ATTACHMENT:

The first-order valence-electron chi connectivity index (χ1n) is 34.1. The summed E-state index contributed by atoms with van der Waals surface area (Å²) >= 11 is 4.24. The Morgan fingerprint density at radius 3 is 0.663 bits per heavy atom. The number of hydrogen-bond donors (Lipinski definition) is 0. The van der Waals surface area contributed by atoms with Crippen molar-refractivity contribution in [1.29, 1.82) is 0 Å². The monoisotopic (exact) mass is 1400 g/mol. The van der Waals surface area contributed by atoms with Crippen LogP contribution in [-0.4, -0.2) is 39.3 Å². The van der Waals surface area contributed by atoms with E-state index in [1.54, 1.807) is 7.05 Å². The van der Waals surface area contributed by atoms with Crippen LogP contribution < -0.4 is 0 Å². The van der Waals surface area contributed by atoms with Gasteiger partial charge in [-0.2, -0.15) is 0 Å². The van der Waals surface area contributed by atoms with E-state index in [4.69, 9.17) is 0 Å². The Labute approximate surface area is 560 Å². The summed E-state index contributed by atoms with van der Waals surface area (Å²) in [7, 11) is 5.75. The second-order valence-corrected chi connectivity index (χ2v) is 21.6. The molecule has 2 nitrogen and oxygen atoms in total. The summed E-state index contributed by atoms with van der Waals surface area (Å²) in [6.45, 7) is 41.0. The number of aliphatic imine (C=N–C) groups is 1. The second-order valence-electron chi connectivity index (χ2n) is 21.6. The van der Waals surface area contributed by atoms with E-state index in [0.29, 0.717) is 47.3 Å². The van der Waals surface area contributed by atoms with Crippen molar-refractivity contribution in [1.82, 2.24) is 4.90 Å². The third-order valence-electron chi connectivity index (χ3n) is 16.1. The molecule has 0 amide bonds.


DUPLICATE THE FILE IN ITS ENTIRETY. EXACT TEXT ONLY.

The first-order valence-electron chi connectivity index (χ1n) is 34.1. The summed E-state index contributed by atoms with van der Waals surface area (Å²) >= 11 is 4.24. The Morgan fingerprint density at radius 3 is 0.663 bits per heavy atom. The number of hydrogen-bond donors (Lipinski definition) is 0. The van der Waals surface area contributed by atoms with Crippen molar-refractivity contribution in [1.29, 1.82) is 0 Å². The monoisotopic (exact) mass is 1400 g/mol. The van der Waals surface area contributed by atoms with Crippen LogP contribution in [-0.4, -0.2) is 39.3 Å². The van der Waals surface area contributed by atoms with E-state index in [1.54, 1.807) is 7.05 Å². The van der Waals surface area contributed by atoms with Crippen LogP contribution < -0.4 is 0 Å². The van der Waals surface area contributed by atoms with Gasteiger partial charge in [-0.2, -0.15) is 0 Å². The van der Waals surface area contributed by atoms with E-state index in [4.69, 9.17) is 0 Å². The Labute approximate surface area is 560 Å². The summed E-state index contributed by atoms with van der Waals surface area (Å²) in [7, 11) is 5.75. The second-order valence-corrected chi connectivity index (χ2v) is 21.6. The molecule has 2 nitrogen and oxygen atoms in total. The summed E-state index contributed by atoms with van der Waals surface area (Å²) in [6.45, 7) is 41.0. The number of aliphatic imine (C=N–C) groups is 1. The second-order valence-electron chi connectivity index (χ2n) is 21.6. The van der Waals surface area contributed by atoms with E-state index in [0.29, 0.717) is 47.3 Å². The van der Waals surface area contributed by atoms with Crippen molar-refractivity contribution in [1.82, 2.24) is 4.90 Å². The third-order valence-electron chi connectivity index (χ3n) is 16.1. The molecule has 0 amide bonds.